Christmas cookie bakers share more than recipes in psychotherapist Pearlman’s debut.
This version of the women’s club as group confessional à la The Jane Austen Book Club (movie rights have been optioned) is a Christmas Cookie exchange. At her Ann Arbor home, “Head Cookie Bitch” Marnie hosts the CCC’s annual party, guest list strictly limited to 12. Each woman “presents” her particular homemade confection. Unsurprisingly, the cookies represent life changes. Marnie herself anxiously awaits news of a recent ultrasound for daughter Sky, who has had two miscarriages and a stillborn baby. Younger daughter Tara is pregnant by fellow rapper Aaron. Marnie’s objections to Aaron are not so much that he’s African-American—she’s invited Aaron’s mother Sissy to break the color barrier of the all-white CCC—but that he served a term in juvenile prison. Marnie, pushing 60, is also unsure about her younger lover Jim, a single parent whose dedication to his boys and his job causes him repeatedly to break dates. Each member has similar woes except Allie, a sanguine, seen-it-all psychotherapist, also 60ish, whose lover is even younger than Jim. But why has Taylor, who has never exhibited lesbian tendencies, been making moon-eyes at Allie all night? Out come the secret hurts: Charlene’s ironworker son died of a gruesome worksite injury; everyone’s favorite colorist Laurie is moving south for better job opportunities, etc. The most engaging conflict, which might have elevated the dramatic tension if given center stage, involves two feuding members, Rosie and Jeannie, who have fallen out over mutual best friend’s affair with Jeannie’s father (Rosie knew and didn’t tell). Some genuinely informative vignettes about baking ingredients don’t entirely compensate for girlfriend bonding, and prose, that frequently verge on mawkish.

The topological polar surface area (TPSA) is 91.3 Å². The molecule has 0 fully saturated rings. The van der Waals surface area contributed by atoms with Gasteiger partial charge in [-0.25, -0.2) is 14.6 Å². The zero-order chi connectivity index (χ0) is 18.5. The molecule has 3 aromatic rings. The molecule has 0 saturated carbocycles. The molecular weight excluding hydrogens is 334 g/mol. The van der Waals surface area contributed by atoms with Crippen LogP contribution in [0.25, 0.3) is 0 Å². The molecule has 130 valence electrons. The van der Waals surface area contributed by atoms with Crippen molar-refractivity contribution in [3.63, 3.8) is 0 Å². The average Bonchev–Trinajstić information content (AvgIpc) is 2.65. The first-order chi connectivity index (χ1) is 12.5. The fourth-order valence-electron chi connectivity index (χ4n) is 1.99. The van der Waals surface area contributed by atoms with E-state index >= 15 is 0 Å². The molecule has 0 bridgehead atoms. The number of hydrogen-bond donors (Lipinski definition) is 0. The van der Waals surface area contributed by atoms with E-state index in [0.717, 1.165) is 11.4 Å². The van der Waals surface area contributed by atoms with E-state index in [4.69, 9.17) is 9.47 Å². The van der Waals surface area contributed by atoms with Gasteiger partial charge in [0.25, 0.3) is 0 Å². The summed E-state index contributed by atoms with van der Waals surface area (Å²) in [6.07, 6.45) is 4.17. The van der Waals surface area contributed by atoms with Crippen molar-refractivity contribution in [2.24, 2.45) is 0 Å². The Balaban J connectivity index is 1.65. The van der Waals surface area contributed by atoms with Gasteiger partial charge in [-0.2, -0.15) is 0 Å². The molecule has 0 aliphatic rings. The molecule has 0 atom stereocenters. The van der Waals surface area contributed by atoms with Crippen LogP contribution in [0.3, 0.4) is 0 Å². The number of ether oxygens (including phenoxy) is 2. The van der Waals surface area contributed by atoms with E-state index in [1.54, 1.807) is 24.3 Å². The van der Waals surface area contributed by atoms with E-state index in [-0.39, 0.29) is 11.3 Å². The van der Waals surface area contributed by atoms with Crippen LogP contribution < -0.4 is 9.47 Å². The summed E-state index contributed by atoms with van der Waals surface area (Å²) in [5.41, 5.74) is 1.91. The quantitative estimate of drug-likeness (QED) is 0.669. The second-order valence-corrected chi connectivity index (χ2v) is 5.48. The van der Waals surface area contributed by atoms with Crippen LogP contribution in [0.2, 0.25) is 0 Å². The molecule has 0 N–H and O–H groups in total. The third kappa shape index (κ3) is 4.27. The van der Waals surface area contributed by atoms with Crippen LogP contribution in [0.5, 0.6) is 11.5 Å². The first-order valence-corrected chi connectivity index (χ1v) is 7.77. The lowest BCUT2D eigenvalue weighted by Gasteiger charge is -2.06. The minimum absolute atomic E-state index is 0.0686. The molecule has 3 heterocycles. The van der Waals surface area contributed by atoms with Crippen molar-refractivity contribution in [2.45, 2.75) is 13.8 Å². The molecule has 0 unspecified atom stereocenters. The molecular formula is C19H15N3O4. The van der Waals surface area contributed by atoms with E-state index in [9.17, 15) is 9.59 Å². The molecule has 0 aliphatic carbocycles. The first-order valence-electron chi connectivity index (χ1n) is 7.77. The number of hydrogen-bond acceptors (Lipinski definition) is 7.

When post-menopausal women tipsy on wine dance to Al Green, can red hats be far away?